ISRO’s eye in the sky helps NASA track Sandy


US space agency using data obtained by OSCAT radar developed by Space Applications Centre.

An instrument developed at the Space Applications Centre, Ahmedabad, has been helping US space agency NASA and international weather and climate scientists track Hurricane Sandy as it devastates America's eastern regions.

The Indian Space Research Organisation (ISRO) has been feeding image data obtained by its OSCAT radar scatterometer — one of the instruments on board its OceanSat-2 satellite — at "near-real time" to NASA and the National Oceanic and Atmospheric Administration (NOAA) of the US.

OceanSat-2 satellite was mounted atop ISRO's PSLV-C14 and launched from Sriharikota, off Andhra Pradesh on September 23, 2009. One of the payloads was OSCAT, which was designed and developed at SAC, Ahmedabad.

"OSCAT is similar in design to NASA's QuikSCAT satellite, which ceased operations in November 2009. The OSCAT data are provided to NASA and NOAA in near-real time by ISRO," NASA's Jet Propulsion Laboratory (JPL) said in a statement Wednesday.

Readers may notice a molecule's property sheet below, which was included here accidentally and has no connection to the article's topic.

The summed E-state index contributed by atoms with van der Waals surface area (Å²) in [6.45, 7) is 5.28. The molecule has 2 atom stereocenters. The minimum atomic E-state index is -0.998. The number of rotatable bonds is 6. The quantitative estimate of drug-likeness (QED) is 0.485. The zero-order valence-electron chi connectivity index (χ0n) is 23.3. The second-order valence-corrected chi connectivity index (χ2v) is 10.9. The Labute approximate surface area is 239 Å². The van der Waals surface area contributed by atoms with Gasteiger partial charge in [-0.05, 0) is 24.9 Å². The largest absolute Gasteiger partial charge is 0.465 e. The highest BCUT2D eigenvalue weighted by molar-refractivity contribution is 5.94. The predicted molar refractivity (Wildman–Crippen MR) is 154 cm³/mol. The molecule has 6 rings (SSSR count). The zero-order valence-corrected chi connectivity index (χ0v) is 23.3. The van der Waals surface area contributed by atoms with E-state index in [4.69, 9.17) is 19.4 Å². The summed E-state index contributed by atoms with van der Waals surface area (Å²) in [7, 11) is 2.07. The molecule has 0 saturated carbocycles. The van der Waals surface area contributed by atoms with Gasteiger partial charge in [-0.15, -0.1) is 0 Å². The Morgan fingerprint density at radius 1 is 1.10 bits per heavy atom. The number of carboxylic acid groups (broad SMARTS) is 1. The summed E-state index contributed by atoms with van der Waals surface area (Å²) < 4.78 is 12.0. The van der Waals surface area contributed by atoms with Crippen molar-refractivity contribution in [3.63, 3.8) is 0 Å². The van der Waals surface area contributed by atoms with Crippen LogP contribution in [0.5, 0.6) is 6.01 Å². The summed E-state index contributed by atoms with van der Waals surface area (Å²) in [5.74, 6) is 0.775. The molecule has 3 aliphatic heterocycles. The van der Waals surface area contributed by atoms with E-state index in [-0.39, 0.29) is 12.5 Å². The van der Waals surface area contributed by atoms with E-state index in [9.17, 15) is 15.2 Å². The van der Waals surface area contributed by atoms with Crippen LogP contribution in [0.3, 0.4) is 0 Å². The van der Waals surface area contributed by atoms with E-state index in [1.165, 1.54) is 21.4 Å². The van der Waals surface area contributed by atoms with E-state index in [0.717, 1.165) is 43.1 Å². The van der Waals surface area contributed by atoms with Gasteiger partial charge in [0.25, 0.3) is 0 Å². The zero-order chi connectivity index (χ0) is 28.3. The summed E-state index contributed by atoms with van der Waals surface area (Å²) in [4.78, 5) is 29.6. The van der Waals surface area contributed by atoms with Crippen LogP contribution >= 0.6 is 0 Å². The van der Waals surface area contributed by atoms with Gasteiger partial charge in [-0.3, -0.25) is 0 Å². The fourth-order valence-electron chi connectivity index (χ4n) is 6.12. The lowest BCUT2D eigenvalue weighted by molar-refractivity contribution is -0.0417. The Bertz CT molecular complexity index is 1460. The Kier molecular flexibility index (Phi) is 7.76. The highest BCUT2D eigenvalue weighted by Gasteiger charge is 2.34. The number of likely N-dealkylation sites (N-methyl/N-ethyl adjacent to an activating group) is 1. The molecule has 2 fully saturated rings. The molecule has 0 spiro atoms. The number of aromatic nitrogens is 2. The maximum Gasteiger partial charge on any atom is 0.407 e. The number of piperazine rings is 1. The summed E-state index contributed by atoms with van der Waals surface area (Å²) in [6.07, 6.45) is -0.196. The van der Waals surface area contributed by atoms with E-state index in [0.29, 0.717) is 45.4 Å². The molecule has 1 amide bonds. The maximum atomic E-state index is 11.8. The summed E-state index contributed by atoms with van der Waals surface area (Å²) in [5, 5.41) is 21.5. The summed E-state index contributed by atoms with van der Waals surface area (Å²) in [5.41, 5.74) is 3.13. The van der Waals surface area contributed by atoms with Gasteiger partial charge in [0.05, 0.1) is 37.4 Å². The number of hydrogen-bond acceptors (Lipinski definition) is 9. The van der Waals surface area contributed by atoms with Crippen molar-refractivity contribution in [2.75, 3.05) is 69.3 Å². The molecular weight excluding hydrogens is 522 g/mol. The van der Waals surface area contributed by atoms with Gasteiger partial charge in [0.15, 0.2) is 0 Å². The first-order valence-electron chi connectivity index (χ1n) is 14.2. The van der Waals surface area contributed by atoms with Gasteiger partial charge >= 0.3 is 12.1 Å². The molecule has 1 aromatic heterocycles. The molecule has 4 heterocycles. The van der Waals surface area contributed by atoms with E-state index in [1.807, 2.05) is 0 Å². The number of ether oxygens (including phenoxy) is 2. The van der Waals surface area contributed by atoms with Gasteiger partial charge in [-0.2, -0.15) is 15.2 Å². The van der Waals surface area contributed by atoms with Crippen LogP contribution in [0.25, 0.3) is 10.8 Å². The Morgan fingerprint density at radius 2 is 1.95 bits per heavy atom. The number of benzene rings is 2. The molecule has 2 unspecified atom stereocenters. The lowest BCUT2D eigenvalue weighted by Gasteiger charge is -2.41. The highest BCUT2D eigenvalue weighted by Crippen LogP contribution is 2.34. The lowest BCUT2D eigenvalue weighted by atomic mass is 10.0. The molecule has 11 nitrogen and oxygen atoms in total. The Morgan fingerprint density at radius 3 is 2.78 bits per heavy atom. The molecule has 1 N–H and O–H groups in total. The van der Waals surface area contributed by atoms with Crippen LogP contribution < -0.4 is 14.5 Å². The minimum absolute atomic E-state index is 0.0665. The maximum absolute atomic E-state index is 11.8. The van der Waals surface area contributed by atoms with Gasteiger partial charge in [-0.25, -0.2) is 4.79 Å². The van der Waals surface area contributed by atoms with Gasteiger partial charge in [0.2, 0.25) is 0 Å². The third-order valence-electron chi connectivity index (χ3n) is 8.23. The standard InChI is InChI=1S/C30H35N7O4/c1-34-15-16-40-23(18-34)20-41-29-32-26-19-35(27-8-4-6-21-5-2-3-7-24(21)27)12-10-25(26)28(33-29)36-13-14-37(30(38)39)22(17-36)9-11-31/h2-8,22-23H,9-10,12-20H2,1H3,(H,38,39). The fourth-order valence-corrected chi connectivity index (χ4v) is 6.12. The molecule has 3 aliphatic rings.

An image taken by OSCAT at midnight EDT (Eastern Daylight Time) this past Monday — 9.30 am on Monday in India — was also released by JPL, which is located at the California Institute of Technology in Pasadena.

The image, enhanced by JPL, shows Hurricane Sandy approaching the eastern coast of the US. Sandy's eye, the image shows, whipped up winds of up to 96 kilometres per hour.

"Since NASA's QuikSCAT ocean wind satellite ceased nominal operations in November 2009, scientists and engineers from NASA, JPL and the National Oceanic and Atmospheric Administration have collaborated with ISRO in the ongoing efforts to calibrate and validate OSCAT measurements in order to ensure continuous coverage of ocean vector winds for use by the global weather forecasting and climate community," the statement added.

OceanSat-2 is among several satellites that are helping scientists track Hurricane Sandy. NASA's Terra and Aqua spacecrafts and Cloudsat satellite are also helping scientists track the storm's rampage.

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